" NARRATOR: In Oyster Bay, where even President Teddy Roosevelt summers, the threat of a typhoid epidemic is terrifying.
ANTHONY BOURDAIN: Everybody started looking around for an explanation.
ANTHONY BOURDAIN: It wasn't the sort of area that one would expect to see typhoid, which was often associated with crowded, poor neighborhoods.
NARRATOR: At the turn of the 20th century, the most crowded neighborhood in the world is New York City's Lower East Side. With few connections to city water or sewers, the tenements lack even basic sanitation.
PBS Airdate: October 12, 2004 Go to the companion Web site MARY MALLON ("Typhoid Mary," Dramatization*): Where we going?
JOSEPHINE BAKER (New York City Public Health Doctor, 1907, Dramatization*): Mary, it is our obligation to take you in. NARRATOR: At the dawn of the 20th century, there is no hiding from New York City's newly powerful Department of Health. DAVID ROSNER (Columbia University): Children were dying of intestinal diseases, of diarrheas.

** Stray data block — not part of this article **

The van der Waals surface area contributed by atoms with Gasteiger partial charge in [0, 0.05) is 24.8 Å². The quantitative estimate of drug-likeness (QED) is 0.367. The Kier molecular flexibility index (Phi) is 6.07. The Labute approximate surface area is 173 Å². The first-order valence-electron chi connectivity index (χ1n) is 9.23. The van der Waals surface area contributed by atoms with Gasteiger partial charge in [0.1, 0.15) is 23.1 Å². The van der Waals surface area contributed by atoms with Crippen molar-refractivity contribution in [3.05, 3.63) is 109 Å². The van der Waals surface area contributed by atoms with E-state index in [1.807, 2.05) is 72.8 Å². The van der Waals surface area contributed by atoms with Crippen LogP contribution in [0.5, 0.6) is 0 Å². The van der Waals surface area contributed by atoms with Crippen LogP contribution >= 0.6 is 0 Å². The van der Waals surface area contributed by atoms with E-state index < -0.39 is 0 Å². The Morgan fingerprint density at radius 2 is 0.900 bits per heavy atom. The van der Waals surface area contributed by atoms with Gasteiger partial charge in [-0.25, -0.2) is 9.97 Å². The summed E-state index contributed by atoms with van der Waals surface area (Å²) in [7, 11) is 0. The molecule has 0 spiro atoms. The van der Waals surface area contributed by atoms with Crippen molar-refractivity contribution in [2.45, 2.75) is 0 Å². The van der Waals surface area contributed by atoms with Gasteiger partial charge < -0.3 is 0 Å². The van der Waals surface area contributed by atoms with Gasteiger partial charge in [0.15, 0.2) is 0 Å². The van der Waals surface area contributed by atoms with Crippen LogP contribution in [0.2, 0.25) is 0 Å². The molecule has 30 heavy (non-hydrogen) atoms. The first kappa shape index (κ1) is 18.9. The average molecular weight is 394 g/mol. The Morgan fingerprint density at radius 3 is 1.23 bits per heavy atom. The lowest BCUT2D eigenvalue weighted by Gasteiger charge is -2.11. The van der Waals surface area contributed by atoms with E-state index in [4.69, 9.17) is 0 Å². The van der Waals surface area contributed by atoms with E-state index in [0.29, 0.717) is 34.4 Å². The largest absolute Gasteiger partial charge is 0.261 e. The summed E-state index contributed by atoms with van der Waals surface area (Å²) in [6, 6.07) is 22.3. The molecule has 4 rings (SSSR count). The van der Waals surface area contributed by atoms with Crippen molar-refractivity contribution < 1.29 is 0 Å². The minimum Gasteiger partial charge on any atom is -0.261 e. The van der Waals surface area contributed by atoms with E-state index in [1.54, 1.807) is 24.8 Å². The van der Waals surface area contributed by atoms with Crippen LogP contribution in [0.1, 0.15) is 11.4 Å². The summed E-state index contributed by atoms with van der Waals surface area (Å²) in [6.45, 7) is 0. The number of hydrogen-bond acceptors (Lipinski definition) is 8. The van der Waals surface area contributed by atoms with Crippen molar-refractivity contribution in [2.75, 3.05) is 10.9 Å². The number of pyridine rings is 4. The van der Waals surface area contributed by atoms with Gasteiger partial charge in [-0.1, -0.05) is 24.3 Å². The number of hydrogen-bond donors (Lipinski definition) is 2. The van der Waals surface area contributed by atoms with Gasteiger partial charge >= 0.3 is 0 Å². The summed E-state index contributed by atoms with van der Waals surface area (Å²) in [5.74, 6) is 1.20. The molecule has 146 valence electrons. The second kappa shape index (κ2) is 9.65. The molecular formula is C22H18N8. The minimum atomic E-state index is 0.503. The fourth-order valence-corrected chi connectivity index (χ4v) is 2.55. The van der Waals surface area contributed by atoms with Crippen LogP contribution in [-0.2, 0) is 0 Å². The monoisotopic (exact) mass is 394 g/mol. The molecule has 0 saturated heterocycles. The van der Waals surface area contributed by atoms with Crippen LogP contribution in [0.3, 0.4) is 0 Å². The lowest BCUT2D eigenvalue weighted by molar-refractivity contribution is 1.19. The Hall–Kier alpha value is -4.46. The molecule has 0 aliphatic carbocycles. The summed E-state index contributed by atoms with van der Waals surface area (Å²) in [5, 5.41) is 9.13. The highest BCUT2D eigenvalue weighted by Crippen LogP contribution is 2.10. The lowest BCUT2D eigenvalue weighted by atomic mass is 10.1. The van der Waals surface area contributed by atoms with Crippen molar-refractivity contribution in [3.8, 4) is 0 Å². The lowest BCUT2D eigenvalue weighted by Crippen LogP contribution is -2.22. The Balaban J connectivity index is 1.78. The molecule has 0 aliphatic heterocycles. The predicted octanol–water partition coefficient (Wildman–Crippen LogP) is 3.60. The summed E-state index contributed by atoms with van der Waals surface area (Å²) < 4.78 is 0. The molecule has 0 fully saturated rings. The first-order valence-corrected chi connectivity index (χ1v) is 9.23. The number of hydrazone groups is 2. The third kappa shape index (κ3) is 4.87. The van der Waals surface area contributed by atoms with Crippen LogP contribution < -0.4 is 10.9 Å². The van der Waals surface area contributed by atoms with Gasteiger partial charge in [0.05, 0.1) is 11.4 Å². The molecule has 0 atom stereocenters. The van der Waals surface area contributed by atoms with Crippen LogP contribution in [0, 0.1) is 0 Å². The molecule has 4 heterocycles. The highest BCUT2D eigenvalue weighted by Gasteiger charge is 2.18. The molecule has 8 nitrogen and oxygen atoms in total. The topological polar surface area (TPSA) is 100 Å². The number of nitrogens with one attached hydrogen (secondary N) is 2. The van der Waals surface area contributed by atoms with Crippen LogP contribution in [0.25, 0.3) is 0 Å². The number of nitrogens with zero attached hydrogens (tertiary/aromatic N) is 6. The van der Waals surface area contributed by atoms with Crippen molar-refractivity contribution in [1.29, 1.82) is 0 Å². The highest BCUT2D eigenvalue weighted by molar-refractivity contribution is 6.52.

This focused on, "What can we see under the microscope?
Typhoid fever comes from salmonella typhi, bacteria that grow in the intestinal tract and are shed in the feces.
In 1892, New York City set up the country's first bacteriology laboratory devoted to public health.
But suddenly this privileged enclave becomes vulnerable.
A deadly disease, typhoid fever, strikes the household of a wealthy banker.
Search for Dangerouswoman cam:
As an undergraduate, I had the temerity to move typhoid patients and their families out of a house that had a long history of communicable diseases and, with the consent of the owner, burn it to the ground.